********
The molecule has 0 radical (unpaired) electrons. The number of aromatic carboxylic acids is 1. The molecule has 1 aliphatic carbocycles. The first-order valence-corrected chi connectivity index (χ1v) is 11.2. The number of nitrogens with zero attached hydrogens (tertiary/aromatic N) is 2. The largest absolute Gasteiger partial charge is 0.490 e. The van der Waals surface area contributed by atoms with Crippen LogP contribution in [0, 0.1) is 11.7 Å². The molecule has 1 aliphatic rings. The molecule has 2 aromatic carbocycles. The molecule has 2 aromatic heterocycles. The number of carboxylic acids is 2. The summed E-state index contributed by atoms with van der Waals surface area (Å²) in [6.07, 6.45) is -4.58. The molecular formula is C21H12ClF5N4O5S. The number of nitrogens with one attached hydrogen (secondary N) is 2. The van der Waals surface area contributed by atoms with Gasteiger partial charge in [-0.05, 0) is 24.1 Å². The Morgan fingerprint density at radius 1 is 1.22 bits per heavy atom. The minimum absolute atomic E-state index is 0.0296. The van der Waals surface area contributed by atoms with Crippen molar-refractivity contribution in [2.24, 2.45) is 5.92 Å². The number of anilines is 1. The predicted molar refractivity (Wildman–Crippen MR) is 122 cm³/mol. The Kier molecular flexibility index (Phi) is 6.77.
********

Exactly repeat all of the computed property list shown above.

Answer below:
The molecule has 0 radical (unpaired) electrons. The number of aromatic carboxylic acids is 1. The molecule has 1 aliphatic carbocycles. The first-order valence-corrected chi connectivity index (χ1v) is 11.2. The number of nitrogens with zero attached hydrogens (tertiary/aromatic N) is 2. The largest absolute Gasteiger partial charge is 0.490 e. The van der Waals surface area contributed by atoms with Crippen LogP contribution in [0, 0.1) is 11.7 Å². The molecule has 1 aliphatic rings. The molecule has 2 aromatic carbocycles. The molecule has 2 aromatic heterocycles. The number of carboxylic acids is 2. The summed E-state index contributed by atoms with van der Waals surface area (Å²) in [6.07, 6.45) is -4.58. The molecular formula is C21H12ClF5N4O5S. The number of nitrogens with one attached hydrogen (secondary N) is 2. The van der Waals surface area contributed by atoms with Gasteiger partial charge in [-0.05, 0) is 24.1 Å². The Morgan fingerprint density at radius 1 is 1.22 bits per heavy atom. The minimum absolute atomic E-state index is 0.0296. The van der Waals surface area contributed by atoms with Crippen molar-refractivity contribution in [2.24, 2.45) is 5.92 Å². The number of anilines is 1. The predicted molar refractivity (Wildman–Crippen MR) is 122 cm³/mol. The Kier molecular flexibility index (Phi) is 6.77.